"Advanced Security Practitioner certification" (CASP) is an entry-level certification intended to follow Security+. The CompTIA Advanced Security Practitioner certification was accredited by the International Organization for Standardization (ISO) and the American National Standards Institute (ANSI) on December 13, 2011.[17] The CASP exam will certify that the successful candidate has the technical knowledge and skills required to conceptualize, design, and engineer secure solutions across complex enterprise environments. In March 2013, the Department of Defense approved the certification a baseline certification accepted for Information Assurance Technical Level III, IS Manager Level II and IA Systems Architect and Engineer Levels I and II.[31]

Specialty certifications[edit]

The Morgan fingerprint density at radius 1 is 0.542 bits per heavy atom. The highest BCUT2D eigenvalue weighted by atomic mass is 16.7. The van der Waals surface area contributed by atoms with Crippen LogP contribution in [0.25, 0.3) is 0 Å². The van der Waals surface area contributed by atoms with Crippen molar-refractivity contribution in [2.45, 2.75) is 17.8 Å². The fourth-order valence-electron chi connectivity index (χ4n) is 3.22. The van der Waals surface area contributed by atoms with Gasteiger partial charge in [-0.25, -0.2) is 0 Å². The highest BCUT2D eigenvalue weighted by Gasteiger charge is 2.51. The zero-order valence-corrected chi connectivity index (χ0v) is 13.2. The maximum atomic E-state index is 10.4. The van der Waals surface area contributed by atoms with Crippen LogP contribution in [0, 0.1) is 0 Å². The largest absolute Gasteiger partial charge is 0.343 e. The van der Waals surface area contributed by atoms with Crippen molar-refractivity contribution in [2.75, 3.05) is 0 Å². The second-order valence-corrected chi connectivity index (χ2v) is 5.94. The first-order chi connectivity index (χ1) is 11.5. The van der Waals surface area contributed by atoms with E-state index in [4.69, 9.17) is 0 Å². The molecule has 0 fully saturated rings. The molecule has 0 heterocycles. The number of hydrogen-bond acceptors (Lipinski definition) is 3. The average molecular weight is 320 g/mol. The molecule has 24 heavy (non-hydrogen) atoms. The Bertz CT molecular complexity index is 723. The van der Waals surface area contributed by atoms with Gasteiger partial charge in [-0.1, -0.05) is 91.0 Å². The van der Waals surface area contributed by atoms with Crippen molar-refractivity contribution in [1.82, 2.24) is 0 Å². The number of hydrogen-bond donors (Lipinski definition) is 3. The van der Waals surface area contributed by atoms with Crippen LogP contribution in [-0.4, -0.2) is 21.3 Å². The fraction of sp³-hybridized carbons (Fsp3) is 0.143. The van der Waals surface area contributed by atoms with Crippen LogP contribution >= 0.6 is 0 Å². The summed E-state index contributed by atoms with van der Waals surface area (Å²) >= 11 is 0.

"Certified Document Imaging Architect", or "CDIA+", is a certification for competency in document imaging, document management, and enterprise content management.[32]

The "Certified Technical Trainer" or "CTT+" certification is a vendor-neutral certification that is applicable to training professionals in all industries. Originally administered in 2001 through The Chauncey Institute, the CTT program was acquired by CompTIA and renamed as CTT+. It was created through a collaboration of the Information Technology Training Association, Inc. (ITTA) and the Computer Education Management Association (CedMA).[33]

The CompTIA "Healthcare IT Technician" certificate focuses on IT in the healthcare industry and is aimed at IT professionals who install and maintain electronic health record systems.[34]

SLED Public Sector Council[edit]